Agile vs. Waterfall The Disadvantages of Waterfall

Despite its advantages, the Waterfall methodology also has some significant disadvantages. One of the biggest problems with Waterfall is that it doesn’t allow for much flexibility. Once a project is underway, it can be very difficult to make changes without disrupting the entire process. This can lead to frustration among team members, clients, and stakeholders.

Another issue with Waterfall is that it can be difficult to predict how long a project will take. This is because the documentation and planning phases can be very time-consuming. In addition, if there are any problems during execution, it can take a long time to fix them since each phase must be completed before moving on.

This can lead to delays, missed deadlines, and overages. Finally, because Waterfall relies on documentation, it can be difficult to make changes quickly. This can be a problem when working in a fast-paced environment or with rapidly changing requirements. This is where Agile comes in.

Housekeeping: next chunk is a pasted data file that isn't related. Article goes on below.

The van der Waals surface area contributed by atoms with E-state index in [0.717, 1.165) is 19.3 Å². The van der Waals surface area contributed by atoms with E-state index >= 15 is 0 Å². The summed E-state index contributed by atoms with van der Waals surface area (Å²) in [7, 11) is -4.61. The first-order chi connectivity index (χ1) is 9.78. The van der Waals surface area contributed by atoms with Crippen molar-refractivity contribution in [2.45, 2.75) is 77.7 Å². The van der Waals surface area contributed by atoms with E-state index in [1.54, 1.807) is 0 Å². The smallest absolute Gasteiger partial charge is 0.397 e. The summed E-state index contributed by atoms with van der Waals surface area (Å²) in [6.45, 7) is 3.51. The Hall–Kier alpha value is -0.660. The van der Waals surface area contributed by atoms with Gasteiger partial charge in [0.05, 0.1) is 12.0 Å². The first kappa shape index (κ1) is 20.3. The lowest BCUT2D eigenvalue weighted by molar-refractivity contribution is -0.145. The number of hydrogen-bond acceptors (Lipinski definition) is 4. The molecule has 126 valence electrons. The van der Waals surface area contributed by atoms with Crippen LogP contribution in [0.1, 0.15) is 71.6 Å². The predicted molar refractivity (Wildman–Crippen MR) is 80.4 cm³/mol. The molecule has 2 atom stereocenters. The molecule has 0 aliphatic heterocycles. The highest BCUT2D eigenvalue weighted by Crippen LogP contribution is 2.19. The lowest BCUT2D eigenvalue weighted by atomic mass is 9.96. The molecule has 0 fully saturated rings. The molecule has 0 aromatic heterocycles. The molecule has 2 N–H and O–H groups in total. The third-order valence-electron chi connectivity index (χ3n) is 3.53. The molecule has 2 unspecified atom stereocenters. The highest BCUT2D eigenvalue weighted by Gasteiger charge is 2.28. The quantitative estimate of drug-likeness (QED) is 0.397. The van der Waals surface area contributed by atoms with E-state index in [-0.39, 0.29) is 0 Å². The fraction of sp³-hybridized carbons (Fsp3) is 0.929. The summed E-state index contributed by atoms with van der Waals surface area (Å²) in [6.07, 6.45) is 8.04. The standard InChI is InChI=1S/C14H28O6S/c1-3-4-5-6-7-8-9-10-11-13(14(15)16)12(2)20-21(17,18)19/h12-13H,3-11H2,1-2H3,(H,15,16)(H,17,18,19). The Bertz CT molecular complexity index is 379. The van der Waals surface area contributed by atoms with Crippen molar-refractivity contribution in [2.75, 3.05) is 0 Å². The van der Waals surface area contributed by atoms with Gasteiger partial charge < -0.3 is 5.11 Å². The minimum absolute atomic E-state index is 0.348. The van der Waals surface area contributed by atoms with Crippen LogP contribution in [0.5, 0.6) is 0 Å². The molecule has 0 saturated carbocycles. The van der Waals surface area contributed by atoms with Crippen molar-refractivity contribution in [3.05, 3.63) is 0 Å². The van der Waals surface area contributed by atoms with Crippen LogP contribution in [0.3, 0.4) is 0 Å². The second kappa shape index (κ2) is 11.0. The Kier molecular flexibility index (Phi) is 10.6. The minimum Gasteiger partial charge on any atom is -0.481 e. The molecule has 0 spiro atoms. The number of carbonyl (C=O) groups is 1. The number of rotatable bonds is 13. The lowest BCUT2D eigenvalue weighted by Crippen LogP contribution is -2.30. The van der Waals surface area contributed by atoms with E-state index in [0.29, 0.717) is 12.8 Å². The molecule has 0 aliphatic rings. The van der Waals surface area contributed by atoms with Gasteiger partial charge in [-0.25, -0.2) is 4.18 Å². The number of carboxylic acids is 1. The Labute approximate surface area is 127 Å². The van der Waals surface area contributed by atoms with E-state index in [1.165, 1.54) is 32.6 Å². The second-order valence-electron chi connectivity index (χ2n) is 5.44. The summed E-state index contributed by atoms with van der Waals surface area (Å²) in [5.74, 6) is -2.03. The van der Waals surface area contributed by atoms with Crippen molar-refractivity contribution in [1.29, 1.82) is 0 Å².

Agile vs. Waterfall: Understanding Agile Methodology

Agile methodology is a flexible approach to software development that allows for changes and updates throughout the project. This means that team members can respond to feedback and make changes on the fly, without disrupting the entire process. Agile also emphasizes collaboration between team members, which can help ensure that everyone is on the same page and working towards the same goal. Cross-functional teams of 5-11 members work in sprints, or time-limited iterations, to complete a set of tasks. These teams typically include a product owner, who is responsible for the product vision and roadmap; a scrum master, who keeps the team on track; and developers, testers, and designers.

The Agile Process Flow:

  • Concept: This phase is when projects are envisioned and prioritized
  • Inception: This phase majorly consists of identifying team members, ensuring funds, initial environment and requirements 
  • Iteration/Construction: The agile development team works to deliver working software based on sprints requirements and feedback
  • Release: Quality Assurance testing, internal and external training, documentation development, and final out of the sprints into production
  • Production: Ongoing support of the software
  • Retirement: This phase includes End-of-life activities, including customer notification and migration